Is It Crazy to Invest in This Super-Expensive Stock?
At the beginning of 2012, I set out to form The World's Greatest Growth Portfolio. Though I can't promise it will always live up to its moniker, the portfolio has returned 23% in just 11 months, beating the S&P 500 by about 9 percentage points.
A few weeks ago, I outlined exactly how I would go about building my portfolio for next year: Invest first and foremost in companies that demonstrate exceptional levels of innovation, with special emphasis given to those that I believe will be around decades from now.
Today, I'm going to look at LinkedIn (NYS: LNKD) , a company that I left out of my growth portfolio in 2012, and am considering adding this year.
Read all the way to the end, and I'll offer access to a special premium reports on one of LinkedIn's biggest potential competitors.
Let's deal with the elephant in the room
OK, we'll get this out of the way before going any further. LinkedIn trades for an insane 720 times earnings. If it makes you feel any better, it trades for just 112 times free cash flow !
Kidding aside, it's important to recognize two things. First, LinkedIn is just barely profitable, and with such a small denominator in the price-to-earnings ratio, the company is bound to look ridiculously expensive by this metric.
The second thing to realize is that the company has no problem growing revenue; the reason that revenue isn't dropping to the bottom line isn't because there's a bad business model at play -- it's because the company is actively investing in its future.
Over the first nine months of 2012, LinkedIn increased revenue by 89%, but the cost of those revenues only increased at 56%. That differential means that if the company wanted to make a quick buck, it would be rolling in the dough right now.
But that's not the case: LinkedIn is looking to the future. It increased spending on marketing by 103%, and product development by 100%. If spending a lot of money on marketing -- especially when that money goes to a group that goes around pushing the service on foot -- sounds like a waste, think again.
The field sales staff focuses on introducing companies to LinkedIn's Talent Solutions division (more on that below). Versus online sales for the company, field sales tend to be longer lasting and have higher average selling prices. In 2012, field sales were up 95% -- versus 81% for online sales -- and accounted for 56% of all revenues. I think spending a dollar today to make two tomorrow makes sense in this case.
LinkedIn has three different revenue streams, which makes it much more diversified than social-networking peer Facebook (NAS: FB) , which relies primarily on advertisements. Here's a simplified look at what each revenue stream does for customers:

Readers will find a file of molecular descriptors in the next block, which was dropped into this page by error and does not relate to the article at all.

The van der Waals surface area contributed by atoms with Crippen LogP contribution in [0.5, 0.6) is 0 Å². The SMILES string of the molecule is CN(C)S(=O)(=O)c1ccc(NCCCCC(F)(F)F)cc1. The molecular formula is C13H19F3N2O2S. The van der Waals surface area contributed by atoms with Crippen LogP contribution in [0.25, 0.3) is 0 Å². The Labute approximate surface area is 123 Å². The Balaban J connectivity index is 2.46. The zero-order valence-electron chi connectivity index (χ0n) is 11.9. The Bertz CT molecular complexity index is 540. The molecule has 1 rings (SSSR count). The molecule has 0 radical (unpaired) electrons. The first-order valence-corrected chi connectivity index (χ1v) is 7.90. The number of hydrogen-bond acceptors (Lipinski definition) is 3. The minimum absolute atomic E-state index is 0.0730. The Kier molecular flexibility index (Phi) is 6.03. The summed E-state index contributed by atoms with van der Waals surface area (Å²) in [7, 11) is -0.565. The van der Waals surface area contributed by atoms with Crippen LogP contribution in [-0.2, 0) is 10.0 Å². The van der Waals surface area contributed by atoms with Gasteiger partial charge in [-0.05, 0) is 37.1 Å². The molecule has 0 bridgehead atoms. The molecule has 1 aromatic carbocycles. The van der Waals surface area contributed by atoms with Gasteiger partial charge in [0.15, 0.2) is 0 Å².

Allows businesses to address HR/recruiting needs
Provides advertising space
Gives individuals enhanced tools to market themselves
Over the past year, LinkedIn increased its registered members -- those most likely to use the Premium Services -- by 43%, to roughly 187 million people worldwide. It also increased the number of businesses using the website's recruiting tools by 87%, to 13,784 unique customers. That's impressive, and outshines what others such as Monster World Wide (NYS: MWW) offer, but it's just scratching the surface of possible users and businesses.
Here's how those three segments have performed so far in 2012:
Yearly Revenue Growth
% of All Revenue
I think Talent Solutions is clearly the most important segment to keep an eye on. Not everyone will pay for a premium service, but as long as businesses are bringing their job openings to LinkedIn, users will flock to the site and the company will continue to benefit from the network effect.
And this doesn't even speak to the international opportunity: Currently, the U.S. accounts for 64% of all revenues, even though the European/Middle East/African segment and Asia/Pacific segment grew by 98% and 140%, respectively, over the first nine months of 2012.
What's the bottom line?
Though I clearly like LinkedIn, there's no telling where the field of human resources will be in 10 years. Knowing that, I'm most likely to give the company a Tier Two allocation -- the lowest possible -- if I include it in my growth portfolio.
One obvious threat to LinkedIn is Facebook.
After the world's most hyped IPO turned out to be a dunce, most investors probably don't even want to think about shares of Facebook. But there are things every investor needs to know about this company.
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The article Is It Crazy to Invest in This Super-Expensive Stock? originally appeared on Fool.com.Fool contributor Brian Stoffel owns shares of LinkedIn. The Motley Fool owns shares of Facebook and LinkedIn and has the following options: long JAN 2014 $20.00 calls on Facebook. Motley Fool newsletter services recommend Facebook and LinkedIn. Try any of our Foolish newsletter services free for 30 days. We Fools may not all hold the same opinions, but we all believe that considering a diverse range of insights makes us better investors. The Motley Fool has a disclosure policy.